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Foreclosure numbers rose in August

A house sits atop of pile of money represents the costs of a home

Jeremy Hobson: A report out this morning finds the number of first-time default notices for homeowners jumped by 33 percent between July and August.

But as Marketplace's Jeff Tyler reports, that is not necessarily a bad thing.


Jeff Tyler: Default notices are sent when a loan payment is at least 90 days past due.

Rick Sharga: As odd as it sounds to say that a 33 percent increase in default notices is a good thing, it probably is on the balance.

That's Rick Sharga with RealtyTrac, which issued today's report. He says foreclosure rates earlier this year were artificially low, delayed by botched paperwork and legislation.

Sharga: If the housing market is going to recover, we need to work through the overhang of distressed properties. And the only way to do that is for the banks to be actively moving these properties through the foreclosure process.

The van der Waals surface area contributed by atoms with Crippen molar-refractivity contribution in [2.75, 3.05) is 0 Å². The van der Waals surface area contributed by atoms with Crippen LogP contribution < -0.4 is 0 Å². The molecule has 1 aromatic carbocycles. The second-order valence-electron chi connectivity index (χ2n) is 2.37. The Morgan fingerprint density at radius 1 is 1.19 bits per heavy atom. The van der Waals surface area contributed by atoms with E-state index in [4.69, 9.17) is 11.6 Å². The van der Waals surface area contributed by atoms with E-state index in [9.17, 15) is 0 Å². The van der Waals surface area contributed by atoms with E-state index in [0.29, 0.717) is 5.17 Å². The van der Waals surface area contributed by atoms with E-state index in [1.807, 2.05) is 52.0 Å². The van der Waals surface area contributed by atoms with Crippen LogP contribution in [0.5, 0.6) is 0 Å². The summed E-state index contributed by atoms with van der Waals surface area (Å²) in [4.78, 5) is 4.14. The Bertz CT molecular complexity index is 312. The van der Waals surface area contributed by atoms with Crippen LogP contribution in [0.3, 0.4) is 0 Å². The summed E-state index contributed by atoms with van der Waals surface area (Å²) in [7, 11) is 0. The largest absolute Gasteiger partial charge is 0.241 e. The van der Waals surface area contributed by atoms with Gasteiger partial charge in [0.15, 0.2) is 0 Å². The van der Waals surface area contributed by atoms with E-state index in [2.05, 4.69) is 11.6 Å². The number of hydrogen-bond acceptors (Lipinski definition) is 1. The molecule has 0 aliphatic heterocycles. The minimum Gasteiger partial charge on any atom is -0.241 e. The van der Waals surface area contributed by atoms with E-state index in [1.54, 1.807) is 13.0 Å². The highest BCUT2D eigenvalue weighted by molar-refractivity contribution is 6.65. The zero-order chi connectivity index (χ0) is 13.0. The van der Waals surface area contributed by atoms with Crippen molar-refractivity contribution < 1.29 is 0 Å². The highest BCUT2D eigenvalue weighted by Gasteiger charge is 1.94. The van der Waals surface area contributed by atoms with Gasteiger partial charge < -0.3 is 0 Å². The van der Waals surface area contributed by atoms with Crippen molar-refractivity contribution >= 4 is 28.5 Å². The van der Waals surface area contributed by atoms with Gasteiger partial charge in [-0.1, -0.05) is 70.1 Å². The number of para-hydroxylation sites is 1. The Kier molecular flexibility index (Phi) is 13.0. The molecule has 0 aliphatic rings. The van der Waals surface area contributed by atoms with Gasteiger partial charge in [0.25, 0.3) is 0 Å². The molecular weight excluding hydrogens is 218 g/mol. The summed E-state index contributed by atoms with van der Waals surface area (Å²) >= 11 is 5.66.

Housing market consultant Thomas Lawler says there's a big supply of foreclosed properties in the pipeline.

Thomas Lawler: About 2.3 million of those delinquent loans are ones where the borrower hasn't made a payment in over a year.

Getting those bad loans off the books will likely mean a growing number of foreclosures in the months ahead.

I'm Jeff Tyler for Marketplace.

About the author

Jeff Tyler is a reporter for Marketplace’s Los Angeles bureau, where he reports on issues related to immigration and Latin America.

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